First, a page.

Both your and my grandparents grew up listening to this piece of music.

This sounds perfectly natural and correct.

With regards to yours and mine, this is ungrammatical. The reason for this is that in modern English we never use mine or yours when there is a following noun.

  • It's my elephant.
  • It's mine.
  • *It's mine elephant. (ungrammatical in modern English)

I think your last sentence is a bit awkward because there doesn't seem to be any benefit in terms of meaning or effect for using such a complex construction when our grandparents would seem to do the same job.

9
  • We have word 'our' but does it mean that 'you and I' can't be used? Gaga and I'll be disappointed then!
    – Maulik V
    Commented Nov 7, 2015 at 9:18
  • @MaulikV No, but there needs to be a reason for doing so, that's all. For example, in you and Gaga, Gaga is needed to explain who the other person is. In "you and I get on well" the "you" and "I" have a contrastive effect where you're emphasising the identity of each other :) Commented Nov 7, 2015 at 10:21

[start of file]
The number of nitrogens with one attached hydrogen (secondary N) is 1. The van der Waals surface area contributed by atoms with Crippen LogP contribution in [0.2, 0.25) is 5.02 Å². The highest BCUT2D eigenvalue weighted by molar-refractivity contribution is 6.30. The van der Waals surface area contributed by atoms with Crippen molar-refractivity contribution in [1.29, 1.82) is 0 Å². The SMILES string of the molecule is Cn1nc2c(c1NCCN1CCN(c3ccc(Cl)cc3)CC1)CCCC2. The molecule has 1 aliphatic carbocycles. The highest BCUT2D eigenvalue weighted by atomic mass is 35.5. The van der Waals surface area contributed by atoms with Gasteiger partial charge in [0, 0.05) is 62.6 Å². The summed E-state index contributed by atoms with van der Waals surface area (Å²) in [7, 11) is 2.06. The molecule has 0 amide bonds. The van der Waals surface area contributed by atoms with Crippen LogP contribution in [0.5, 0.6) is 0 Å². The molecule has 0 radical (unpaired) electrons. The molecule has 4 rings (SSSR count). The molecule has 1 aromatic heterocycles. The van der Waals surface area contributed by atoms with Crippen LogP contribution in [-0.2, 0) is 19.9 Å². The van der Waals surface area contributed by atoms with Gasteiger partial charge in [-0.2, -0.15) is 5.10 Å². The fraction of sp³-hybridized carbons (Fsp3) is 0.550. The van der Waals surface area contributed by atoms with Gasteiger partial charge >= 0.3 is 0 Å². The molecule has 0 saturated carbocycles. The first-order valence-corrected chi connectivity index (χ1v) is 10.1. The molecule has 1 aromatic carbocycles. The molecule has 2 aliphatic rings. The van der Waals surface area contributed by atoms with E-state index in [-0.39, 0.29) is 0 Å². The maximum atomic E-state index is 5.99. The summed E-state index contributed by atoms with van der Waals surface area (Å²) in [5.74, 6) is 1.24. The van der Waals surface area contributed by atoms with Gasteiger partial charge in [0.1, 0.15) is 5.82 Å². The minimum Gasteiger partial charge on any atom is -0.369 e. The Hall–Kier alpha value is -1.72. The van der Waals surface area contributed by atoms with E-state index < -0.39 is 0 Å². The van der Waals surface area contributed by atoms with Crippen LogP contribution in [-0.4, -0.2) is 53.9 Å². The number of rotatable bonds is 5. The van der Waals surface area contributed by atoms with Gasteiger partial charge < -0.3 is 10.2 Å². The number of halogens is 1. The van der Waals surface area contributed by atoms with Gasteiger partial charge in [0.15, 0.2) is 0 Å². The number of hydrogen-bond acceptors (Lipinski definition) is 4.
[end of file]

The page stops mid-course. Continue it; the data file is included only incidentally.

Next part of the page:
• I wonder why do we discuss the 'example' and not focus on the question about using proper possessive pronouns which is confusing.
    – Maulik V
    Commented Nov 10, 2015 at 4:45
  • 1
    Okay, I deleted the last sentence so that it remains clear and not confusing. Thank you.
    – Maulik V
    Commented Nov 10, 2015 at 11:20
  • 1
    @MaulikV "hers other faces" would be greatly aided by adding a comma: "behind hers, other faces".
    – Catija
    Commented Nov 10, 2015 at 14:05
1

English is not my mother language but I will tell you my opinion!

In 'Syntax and Grammar of English Language' of P. Koutsoumpos I found the following :

Possessive adjectives

That is my pencil. That is your pencil. That is his pencil. That is its pencil. That is our pencil. That is their pencil.

The words my, your, his, her, its, our and their are possessive adjectives.

Possessive pronouns

That pencil is mine. That pencil is yours. That pencil is his. That pencil is hers. That pencil is its. That pencil is ours. That pencil is theirs.

The words mine, yours, his, hers, its ours and theirs are possessive pronouns.

"Grow" is a verb! "Grow up" is a phrasal verb! "Grow" and "grow up" have different meanings!

We use "grow" to talk about something getting physically bigger or longer. We can say "My grass is growing" or "My bank account is growing" or "Does your hair grow fast or does it grow slowly?" or "What is the best way to grow a business fast?" or "What should I do if I need to grow my bank account?"